Drucila Meireles has had a lifetime of pain. Today, the 28-year-old Mandela Washington Fellow is using that experience to stand up for the rights of women and girls in Mozambique.
When Drucila was young her father beat her mother incessantly, then turned his violent anger on his children. “This was normal to us because it seemed everyone in the community lived like that,” she recalled.
Fortunately, her father also sent his daughter to school. “I devoted myself to study,’ she said. As early as primary school, she gained the resolve and skills that would eventually improve her life.
Drucila excelled in her studies, becoming one of the top-ranked students in her province in Zimbabwe. Then, in secondary school, a roadblock to her happiness appeared. Her mother died, followed by her father a few months later. She and her siblings were sent to live with her only aunt in an impoverished rural area of Mozambique. The aunt would not send her to school. Drucila remembers crying every day, especially when she saw uniformed students on their way to their studies. Drucila thought her dreams of getting an education were dashed forever, especially when her aunt pegged Drucila to be a “cash cow” and “a ticket out of her own miserable life.”
She tried to marry her then-16-year-old niece to a rich 53-year-old man. Drucila resisted, using persistence she had honed in school.
Before long she was offered a job as an English teacher and a place to live at a nearby private school. That provided her the means to get her siblings away from the aunt. It also gave her the independence to start dating. Unfortunately, the man she dated also turned out to be “violent and irresponsible.” She became pregnant at 18, in part, she said, because her community lacked sex education for girls.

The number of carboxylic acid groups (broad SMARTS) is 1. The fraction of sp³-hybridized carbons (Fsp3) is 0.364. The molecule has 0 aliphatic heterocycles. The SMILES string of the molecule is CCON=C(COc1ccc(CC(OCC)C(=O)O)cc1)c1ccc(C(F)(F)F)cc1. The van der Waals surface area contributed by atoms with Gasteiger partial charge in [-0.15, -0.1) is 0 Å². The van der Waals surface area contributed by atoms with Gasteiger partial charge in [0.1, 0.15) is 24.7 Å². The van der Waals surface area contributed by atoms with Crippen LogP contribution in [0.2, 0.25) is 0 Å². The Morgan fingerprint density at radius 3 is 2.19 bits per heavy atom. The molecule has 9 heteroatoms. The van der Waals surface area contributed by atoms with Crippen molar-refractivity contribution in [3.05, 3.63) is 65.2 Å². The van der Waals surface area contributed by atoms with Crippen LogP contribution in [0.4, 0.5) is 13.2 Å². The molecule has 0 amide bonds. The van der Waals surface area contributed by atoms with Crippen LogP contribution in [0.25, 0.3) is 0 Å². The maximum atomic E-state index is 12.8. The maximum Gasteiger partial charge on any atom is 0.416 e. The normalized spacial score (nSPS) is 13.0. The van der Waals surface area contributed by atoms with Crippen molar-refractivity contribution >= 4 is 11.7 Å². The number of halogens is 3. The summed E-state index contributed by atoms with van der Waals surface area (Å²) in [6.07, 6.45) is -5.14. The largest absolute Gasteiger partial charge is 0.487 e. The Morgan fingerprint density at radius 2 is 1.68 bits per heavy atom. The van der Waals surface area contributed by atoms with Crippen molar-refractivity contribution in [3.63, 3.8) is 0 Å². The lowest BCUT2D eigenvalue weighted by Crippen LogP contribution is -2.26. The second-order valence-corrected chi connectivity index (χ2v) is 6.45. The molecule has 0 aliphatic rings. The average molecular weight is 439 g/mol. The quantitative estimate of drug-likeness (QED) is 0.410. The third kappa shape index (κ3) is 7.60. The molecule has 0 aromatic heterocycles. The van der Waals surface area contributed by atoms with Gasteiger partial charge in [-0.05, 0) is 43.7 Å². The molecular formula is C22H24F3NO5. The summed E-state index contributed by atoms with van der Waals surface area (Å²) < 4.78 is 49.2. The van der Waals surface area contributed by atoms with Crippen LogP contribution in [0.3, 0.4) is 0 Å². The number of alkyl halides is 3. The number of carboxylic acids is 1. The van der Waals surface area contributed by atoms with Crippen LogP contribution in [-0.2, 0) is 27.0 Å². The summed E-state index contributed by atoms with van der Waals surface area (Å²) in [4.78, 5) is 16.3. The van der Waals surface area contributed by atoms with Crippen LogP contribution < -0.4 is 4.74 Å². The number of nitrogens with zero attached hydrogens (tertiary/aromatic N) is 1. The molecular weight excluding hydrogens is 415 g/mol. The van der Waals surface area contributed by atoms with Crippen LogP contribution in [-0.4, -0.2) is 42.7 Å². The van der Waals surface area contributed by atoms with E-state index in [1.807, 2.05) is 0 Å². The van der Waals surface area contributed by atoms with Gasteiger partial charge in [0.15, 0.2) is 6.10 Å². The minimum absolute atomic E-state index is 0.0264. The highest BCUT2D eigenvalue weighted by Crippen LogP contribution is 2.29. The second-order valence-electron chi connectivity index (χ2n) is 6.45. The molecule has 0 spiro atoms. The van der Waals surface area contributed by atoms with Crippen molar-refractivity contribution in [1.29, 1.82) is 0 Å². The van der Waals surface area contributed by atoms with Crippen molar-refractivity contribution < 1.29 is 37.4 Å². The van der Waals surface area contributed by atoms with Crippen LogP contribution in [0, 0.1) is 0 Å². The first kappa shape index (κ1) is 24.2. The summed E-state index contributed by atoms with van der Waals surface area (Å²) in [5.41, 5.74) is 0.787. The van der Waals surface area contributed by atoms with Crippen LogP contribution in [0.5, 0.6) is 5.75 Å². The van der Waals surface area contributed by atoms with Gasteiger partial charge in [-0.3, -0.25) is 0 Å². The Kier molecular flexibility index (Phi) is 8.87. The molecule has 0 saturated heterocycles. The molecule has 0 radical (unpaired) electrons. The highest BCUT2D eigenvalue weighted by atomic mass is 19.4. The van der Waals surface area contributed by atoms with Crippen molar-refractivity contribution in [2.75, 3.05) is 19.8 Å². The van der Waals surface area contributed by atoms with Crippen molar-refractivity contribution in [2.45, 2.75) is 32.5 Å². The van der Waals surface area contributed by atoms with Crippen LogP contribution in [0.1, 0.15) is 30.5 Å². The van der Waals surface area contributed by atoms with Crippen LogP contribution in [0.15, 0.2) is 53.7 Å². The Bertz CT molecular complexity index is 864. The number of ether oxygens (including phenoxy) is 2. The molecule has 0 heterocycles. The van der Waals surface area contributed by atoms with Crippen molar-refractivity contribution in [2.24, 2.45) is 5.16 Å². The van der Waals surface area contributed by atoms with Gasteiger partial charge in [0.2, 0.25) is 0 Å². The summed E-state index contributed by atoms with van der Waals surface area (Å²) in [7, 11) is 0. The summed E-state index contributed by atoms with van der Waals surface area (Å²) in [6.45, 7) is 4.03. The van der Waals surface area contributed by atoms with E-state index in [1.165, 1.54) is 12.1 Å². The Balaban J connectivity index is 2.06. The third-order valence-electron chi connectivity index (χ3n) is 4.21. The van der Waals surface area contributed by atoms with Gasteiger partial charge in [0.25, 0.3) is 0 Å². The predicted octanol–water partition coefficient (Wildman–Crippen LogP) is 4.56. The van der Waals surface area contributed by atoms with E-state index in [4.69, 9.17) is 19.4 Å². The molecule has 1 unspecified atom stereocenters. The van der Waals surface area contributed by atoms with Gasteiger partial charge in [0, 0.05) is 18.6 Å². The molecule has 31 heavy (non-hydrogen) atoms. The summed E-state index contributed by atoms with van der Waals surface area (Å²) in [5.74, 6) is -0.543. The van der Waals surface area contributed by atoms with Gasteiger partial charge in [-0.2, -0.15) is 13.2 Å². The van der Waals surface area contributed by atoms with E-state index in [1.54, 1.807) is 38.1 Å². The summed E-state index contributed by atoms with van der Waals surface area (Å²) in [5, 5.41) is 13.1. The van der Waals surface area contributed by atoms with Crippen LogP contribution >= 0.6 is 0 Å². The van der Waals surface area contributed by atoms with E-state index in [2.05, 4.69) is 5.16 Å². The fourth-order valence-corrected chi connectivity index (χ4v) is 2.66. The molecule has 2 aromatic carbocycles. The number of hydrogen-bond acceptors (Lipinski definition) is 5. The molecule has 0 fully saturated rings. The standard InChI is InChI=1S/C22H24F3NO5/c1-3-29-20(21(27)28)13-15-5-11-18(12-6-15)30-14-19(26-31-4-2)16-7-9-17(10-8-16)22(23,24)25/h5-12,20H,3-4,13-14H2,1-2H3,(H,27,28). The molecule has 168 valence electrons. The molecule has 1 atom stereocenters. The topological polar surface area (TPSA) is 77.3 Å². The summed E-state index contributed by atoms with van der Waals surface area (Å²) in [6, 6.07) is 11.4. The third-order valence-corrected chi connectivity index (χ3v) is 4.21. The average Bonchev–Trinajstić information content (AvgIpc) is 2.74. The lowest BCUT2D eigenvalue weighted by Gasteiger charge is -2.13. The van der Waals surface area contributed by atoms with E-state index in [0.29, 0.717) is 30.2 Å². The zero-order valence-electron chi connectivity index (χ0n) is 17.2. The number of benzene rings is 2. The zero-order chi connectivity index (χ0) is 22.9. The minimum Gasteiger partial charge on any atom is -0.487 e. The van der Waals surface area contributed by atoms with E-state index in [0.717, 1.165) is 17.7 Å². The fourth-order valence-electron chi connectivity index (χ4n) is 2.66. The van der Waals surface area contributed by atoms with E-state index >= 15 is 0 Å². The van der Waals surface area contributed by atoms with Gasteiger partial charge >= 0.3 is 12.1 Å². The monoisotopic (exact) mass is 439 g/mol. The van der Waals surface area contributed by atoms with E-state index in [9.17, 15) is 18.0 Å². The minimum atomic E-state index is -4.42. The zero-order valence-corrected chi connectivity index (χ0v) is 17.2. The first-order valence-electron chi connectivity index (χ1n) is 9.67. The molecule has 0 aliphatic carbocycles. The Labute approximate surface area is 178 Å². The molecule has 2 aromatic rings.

“The vicious cycle of poverty and violence seemed to follow me,” she said. Yet, she again summoned the strength to improve her situation and that of her two daughters.
She found another job as an assistant in an organization that served people affected by domestic violence and HIV/AIDS. A year later she was promoted to counselor. She also volunteered as a teacher in a school for orphans.
She then joined LeMuSiCa in Chimoio, Mozambique, where she currently is a program officer. Her employer gave her the opportunity to train in what is called the “solution-based approach” to problem-solving and to “leading from behind.”
“Every human being has strengths and resources, and they are the experts on their own lives,” she explained.
“But it takes time,” she said. “It’s not like sitting one day and seeing there is order” when faced with a difficult challenge.
Drucila also serves as an advocate for victims of domestic abuse and rape, often accompanying them to court and acting as an informal legal adviser for those who can’t afford an accredited attorney.
As a 2015 Mandela Fellow, she studied civic leadership at the University of Delaware this past summer and learned more about problem-solving. “I have the opportunity to go back home and help other women and children who are undergoing exactly what I went through … to make change in other people’s lives,” she said.